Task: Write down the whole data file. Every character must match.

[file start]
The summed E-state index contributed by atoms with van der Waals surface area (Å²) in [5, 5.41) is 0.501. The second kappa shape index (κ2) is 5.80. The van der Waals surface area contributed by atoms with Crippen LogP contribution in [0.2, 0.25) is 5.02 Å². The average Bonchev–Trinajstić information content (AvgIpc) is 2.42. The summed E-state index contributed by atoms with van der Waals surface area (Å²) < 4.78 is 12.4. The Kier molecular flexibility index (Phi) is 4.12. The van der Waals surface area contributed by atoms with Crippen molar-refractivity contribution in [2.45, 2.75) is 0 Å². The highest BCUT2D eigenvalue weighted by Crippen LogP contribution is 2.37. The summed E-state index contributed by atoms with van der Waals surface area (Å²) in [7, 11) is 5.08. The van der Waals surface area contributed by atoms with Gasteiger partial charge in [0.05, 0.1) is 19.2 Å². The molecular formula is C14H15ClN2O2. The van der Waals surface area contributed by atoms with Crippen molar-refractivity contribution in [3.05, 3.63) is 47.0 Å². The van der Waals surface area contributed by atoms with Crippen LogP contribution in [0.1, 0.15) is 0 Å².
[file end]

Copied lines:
The summed E-state index contributed by atoms with van der Waals surface area (Å²) in [5, 5.41) is 0.501. The second kappa shape index (κ2) is 5.80. The van der Waals surface area contributed by atoms with Crippen LogP contribution in [0.2, 0.25) is 5.02 Å². The average Bonchev–Trinajstić information content (AvgIpc) is 2.42. The summed E-state index contributed by atoms with van der Waals surface area (Å²) < 4.78 is 12.4. The Kier molecular flexibility index (Phi) is 4.12. The van der Waals surface area contributed by atoms with Crippen molar-refractivity contribution in [2.45, 2.75) is 0 Å². The highest BCUT2D eigenvalue weighted by Crippen LogP contribution is 2.37. The summed E-state index contributed by atoms with van der Waals surface area (Å²) in [7, 11) is 5.08. The van der Waals surface area contributed by atoms with Gasteiger partial charge in [0.05, 0.1) is 19.2 Å². The molecular formula is C14H15ClN2O2. The van der Waals surface area contributed by atoms with Crippen molar-refractivity contribution in [3.05, 3.63) is 47.0 Å². The van der Waals surface area contributed by atoms with Crippen LogP contribution in [0.1, 0.15) is 0 Å².